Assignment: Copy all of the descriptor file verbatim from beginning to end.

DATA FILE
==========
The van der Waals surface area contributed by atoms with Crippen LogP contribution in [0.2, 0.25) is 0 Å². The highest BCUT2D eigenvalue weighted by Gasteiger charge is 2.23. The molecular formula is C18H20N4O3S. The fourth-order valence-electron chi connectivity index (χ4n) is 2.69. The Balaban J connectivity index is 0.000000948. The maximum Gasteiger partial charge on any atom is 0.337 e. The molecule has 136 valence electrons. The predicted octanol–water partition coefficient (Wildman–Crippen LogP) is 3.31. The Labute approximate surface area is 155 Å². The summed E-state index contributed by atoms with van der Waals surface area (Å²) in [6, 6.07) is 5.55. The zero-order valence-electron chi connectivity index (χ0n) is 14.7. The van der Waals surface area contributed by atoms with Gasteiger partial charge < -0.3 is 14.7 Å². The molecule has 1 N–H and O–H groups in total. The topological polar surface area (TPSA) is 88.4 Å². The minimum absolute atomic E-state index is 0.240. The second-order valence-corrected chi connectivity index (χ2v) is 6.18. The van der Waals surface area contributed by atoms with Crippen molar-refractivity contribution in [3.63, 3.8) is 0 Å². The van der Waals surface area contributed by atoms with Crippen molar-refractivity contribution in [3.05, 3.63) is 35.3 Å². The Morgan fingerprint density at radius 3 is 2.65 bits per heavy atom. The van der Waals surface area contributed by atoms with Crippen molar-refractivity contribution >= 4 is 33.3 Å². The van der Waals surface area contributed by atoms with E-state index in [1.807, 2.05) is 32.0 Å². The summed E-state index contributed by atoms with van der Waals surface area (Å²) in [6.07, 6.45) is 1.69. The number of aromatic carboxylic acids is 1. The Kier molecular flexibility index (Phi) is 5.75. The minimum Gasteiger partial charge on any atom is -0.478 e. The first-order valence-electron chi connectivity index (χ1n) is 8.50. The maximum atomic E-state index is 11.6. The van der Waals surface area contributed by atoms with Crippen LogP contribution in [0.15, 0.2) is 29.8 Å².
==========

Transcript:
The van der Waals surface area contributed by atoms with Crippen LogP contribution in [0.2, 0.25) is 0 Å². The highest BCUT2D eigenvalue weighted by Gasteiger charge is 2.23. The molecular formula is C18H20N4O3S. The fourth-order valence-electron chi connectivity index (χ4n) is 2.69. The Balaban J connectivity index is 0.000000948. The maximum Gasteiger partial charge on any atom is 0.337 e. The molecule has 136 valence electrons. The predicted octanol–water partition coefficient (Wildman–Crippen LogP) is 3.31. The Labute approximate surface area is 155 Å². The summed E-state index contributed by atoms with van der Waals surface area (Å²) in [6, 6.07) is 5.55. The zero-order valence-electron chi connectivity index (χ0n) is 14.7. The van der Waals surface area contributed by atoms with Gasteiger partial charge < -0.3 is 14.7 Å². The molecule has 1 N–H and O–H groups in total. The topological polar surface area (TPSA) is 88.4 Å². The minimum absolute atomic E-state index is 0.240. The second-order valence-corrected chi connectivity index (χ2v) is 6.18. The van der Waals surface area contributed by atoms with Crippen molar-refractivity contribution in [3.63, 3.8) is 0 Å². The van der Waals surface area contributed by atoms with Crippen molar-refractivity contribution in [3.05, 3.63) is 35.3 Å². The Morgan fingerprint density at radius 3 is 2.65 bits per heavy atom. The van der Waals surface area contributed by atoms with Crippen molar-refractivity contribution >= 4 is 33.3 Å². The van der Waals surface area contributed by atoms with E-state index in [1.807, 2.05) is 32.0 Å². The summed E-state index contributed by atoms with van der Waals surface area (Å²) in [6.07, 6.45) is 1.69. The number of aromatic carboxylic acids is 1. The Kier molecular flexibility index (Phi) is 5.75. The minimum Gasteiger partial charge on any atom is -0.478 e. The first-order valence-electron chi connectivity index (χ1n) is 8.50. The maximum atomic E-state index is 11.6. The van der Waals surface area contributed by atoms with Crippen LogP contribution in [0.15, 0.2) is 29.8 Å².